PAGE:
Runner-up in the 2015 U of T Magazine Short Story Contest
The chicken ran in circles, gaining speed until she collapsed not far from her own head. I wanted to grab her, cuddle her, call out, “Princeza Cinza!” – the name I’d given her because her feathers were the colour of ashes. But my mother warned me not to get the spewing blood all over my new white poplin dress that I was to wear the next day. We were going on our yearly pilgrimage to Atalaia.
My father had held the chicken’s neck down on a flat rock in the middle of our patio. He talked to her softly, the chicken knowing him well – he’d been feeding her the best corn all year so she would give us good eggs. The chicken’s eyes were roving and she clucked noisily, afraid, I could tell, just before the knife cut through. I started to cry. My mother grabbed me by the shoulders. “You silly child,” she said. “Princeza Cinza knew all along it was going to die some day. That’s what chickens do – they produce eggs and die. That’s their purpose.”
It was still thick black outside when my mother woke me the next morning. But we had to get to Atalaia before the sun came up to wash our faces in the holy fountain.
“Why do we have to leave so early, Avó?” I’d asked my grandmother the night before.
“Santa Atalaia only blesses those who arrive early.”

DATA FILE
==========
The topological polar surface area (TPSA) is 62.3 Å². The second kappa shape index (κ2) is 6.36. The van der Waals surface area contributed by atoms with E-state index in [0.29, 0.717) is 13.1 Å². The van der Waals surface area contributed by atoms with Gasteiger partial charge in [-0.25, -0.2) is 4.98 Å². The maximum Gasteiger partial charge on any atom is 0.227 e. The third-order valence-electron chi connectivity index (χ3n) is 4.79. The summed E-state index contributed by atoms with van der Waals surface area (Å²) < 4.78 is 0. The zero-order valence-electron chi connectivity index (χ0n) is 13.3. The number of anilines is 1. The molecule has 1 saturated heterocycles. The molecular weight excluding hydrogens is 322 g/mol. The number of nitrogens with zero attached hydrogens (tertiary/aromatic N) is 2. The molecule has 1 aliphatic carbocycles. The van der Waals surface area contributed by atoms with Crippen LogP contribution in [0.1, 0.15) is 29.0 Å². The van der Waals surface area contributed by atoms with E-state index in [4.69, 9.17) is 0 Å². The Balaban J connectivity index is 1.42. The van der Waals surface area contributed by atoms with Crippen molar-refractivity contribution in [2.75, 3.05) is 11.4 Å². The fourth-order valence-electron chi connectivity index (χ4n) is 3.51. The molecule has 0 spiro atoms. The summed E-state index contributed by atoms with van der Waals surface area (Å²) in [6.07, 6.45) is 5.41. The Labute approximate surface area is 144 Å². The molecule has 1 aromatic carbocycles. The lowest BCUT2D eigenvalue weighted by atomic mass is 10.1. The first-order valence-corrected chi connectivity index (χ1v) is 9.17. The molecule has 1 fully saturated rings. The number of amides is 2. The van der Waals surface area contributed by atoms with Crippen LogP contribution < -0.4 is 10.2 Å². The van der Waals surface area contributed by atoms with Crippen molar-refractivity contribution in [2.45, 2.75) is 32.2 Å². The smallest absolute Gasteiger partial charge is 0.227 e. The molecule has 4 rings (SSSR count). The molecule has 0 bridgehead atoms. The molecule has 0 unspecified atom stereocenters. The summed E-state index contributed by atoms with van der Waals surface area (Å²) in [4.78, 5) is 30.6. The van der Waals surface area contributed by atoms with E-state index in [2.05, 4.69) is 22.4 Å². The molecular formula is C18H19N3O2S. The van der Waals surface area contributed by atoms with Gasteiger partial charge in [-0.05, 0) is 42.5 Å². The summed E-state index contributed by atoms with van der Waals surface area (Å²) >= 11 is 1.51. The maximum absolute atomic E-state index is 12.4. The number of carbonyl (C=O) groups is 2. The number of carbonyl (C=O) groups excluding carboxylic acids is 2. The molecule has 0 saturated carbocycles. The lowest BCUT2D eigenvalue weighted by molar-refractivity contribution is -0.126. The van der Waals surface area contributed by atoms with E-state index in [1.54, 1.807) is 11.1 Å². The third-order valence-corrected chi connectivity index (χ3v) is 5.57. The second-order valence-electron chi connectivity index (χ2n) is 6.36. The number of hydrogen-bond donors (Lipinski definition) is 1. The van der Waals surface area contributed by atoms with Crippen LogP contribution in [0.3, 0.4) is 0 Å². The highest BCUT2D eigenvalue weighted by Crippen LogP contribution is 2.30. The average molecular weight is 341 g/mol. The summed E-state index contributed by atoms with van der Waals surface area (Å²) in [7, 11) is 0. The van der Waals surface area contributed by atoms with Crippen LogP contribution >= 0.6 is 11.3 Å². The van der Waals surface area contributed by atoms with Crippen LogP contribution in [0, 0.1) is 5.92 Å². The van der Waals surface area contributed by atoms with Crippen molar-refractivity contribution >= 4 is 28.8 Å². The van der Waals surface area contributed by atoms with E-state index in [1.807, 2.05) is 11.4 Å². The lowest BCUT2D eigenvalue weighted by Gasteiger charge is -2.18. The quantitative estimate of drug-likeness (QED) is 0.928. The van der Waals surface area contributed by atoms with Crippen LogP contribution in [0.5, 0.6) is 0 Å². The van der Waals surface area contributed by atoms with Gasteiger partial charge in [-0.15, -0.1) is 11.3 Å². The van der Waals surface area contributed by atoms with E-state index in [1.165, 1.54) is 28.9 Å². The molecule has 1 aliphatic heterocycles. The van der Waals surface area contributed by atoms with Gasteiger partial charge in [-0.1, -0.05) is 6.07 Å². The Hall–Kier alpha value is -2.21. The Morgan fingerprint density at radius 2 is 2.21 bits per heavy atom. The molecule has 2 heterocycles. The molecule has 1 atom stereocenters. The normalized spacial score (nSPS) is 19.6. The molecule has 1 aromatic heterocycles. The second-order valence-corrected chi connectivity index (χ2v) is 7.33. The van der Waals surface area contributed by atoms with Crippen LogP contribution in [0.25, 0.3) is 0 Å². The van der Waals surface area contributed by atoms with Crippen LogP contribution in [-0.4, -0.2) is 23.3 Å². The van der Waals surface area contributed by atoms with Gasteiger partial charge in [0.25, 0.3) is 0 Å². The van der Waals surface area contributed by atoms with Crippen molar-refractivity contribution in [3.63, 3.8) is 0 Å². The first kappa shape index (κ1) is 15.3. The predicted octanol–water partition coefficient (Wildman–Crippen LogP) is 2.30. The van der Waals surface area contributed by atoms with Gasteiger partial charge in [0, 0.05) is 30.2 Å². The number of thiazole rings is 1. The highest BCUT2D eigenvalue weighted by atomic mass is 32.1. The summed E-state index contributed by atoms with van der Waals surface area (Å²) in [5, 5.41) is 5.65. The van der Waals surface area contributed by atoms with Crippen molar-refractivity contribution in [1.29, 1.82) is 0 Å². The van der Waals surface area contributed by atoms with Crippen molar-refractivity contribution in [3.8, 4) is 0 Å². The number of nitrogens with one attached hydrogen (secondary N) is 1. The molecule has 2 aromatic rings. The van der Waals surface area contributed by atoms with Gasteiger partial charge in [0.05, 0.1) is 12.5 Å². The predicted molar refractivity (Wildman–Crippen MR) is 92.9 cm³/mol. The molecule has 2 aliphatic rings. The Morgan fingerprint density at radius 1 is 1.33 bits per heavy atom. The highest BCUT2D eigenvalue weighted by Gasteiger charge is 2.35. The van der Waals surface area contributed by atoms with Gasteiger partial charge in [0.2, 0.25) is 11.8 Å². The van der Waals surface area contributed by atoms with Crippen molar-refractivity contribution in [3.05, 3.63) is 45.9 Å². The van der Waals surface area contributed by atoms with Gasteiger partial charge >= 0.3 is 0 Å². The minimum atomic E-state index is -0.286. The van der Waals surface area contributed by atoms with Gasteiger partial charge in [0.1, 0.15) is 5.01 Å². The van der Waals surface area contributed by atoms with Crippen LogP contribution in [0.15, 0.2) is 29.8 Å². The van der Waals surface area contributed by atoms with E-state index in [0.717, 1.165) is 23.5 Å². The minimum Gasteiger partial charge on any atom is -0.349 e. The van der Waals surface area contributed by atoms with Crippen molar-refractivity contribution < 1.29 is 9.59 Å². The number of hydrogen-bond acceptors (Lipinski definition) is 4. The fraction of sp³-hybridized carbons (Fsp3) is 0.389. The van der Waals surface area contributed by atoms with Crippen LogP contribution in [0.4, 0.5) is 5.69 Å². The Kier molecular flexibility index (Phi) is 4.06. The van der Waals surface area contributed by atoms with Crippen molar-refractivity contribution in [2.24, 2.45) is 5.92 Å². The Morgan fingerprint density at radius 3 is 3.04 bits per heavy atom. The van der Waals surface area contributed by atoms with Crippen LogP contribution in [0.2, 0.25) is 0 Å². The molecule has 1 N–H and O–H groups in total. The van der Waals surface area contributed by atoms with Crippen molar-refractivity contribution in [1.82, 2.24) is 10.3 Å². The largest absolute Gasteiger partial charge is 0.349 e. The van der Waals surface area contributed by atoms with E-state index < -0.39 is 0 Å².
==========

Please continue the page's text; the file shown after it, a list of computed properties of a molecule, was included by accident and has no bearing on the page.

“They still haven’t sinned much by then. It’s on those she performs her miracles. She protects them for the rest of the year.”
I quickly got dressed. I wanted to be first to wait under the clock on the front of my grandfather’s house where we were all meeting. Many of us were going, including the shoe-maker, who lived next door to my grandfather, his wife and their teenage daughter, Beatriz.
The first rays of sun began to pierce through the charcoal horizon as we got near Atalaia, lighting up the road. But the forest encircling it, was still looming dark.
It had been a long walk. There were times I thought of asking my grandfather to carry me on his shoulders, as he’d done the year before. But I never did. I didn’t want anyone to think I was still a baby, especially Beatriz.
It was chilly under the thick eucalyptus and the tall pines, the spongy floor of dead leaves still wet and smelling of mildew.
The men got busy staking out a shady spot under the biggest trees, the woods already crowded with people. The women carefully checked out the tree trunks for smoothness; they didn’t want to get hurt when their behinds got hit against them.
“Why are the women hit and not the men?” asked Beatriz. Everyone knew she was smart. She was the only girl in Amendoeiro going to high school in the larger town of Montijo. “So they behave well all year,” my father said. The men laughed.
“Who started it?”
“It’s a tradition,” my mother said.
“I know, but who started the tradition?”
They all thought for a minute, then turned toward my grandfather.
“Oh,” he said. “It likely began when we ran around with tails and fur on our backs.”
All the baskets and bags filled with food and wine were placed against a tree and tightly covered with a blanket to protect them against thieves. My grandfather opened a bottle of aguardente, filled up little glasses and passed them around. “To kill the night’s germs,” he said.
My grandmother gave me a taste. It burned my tongue. She gulped down the contents of her glass. “I don’t know how men can drink this,” she said, as she waved her other hand back and forth in front of her mouth.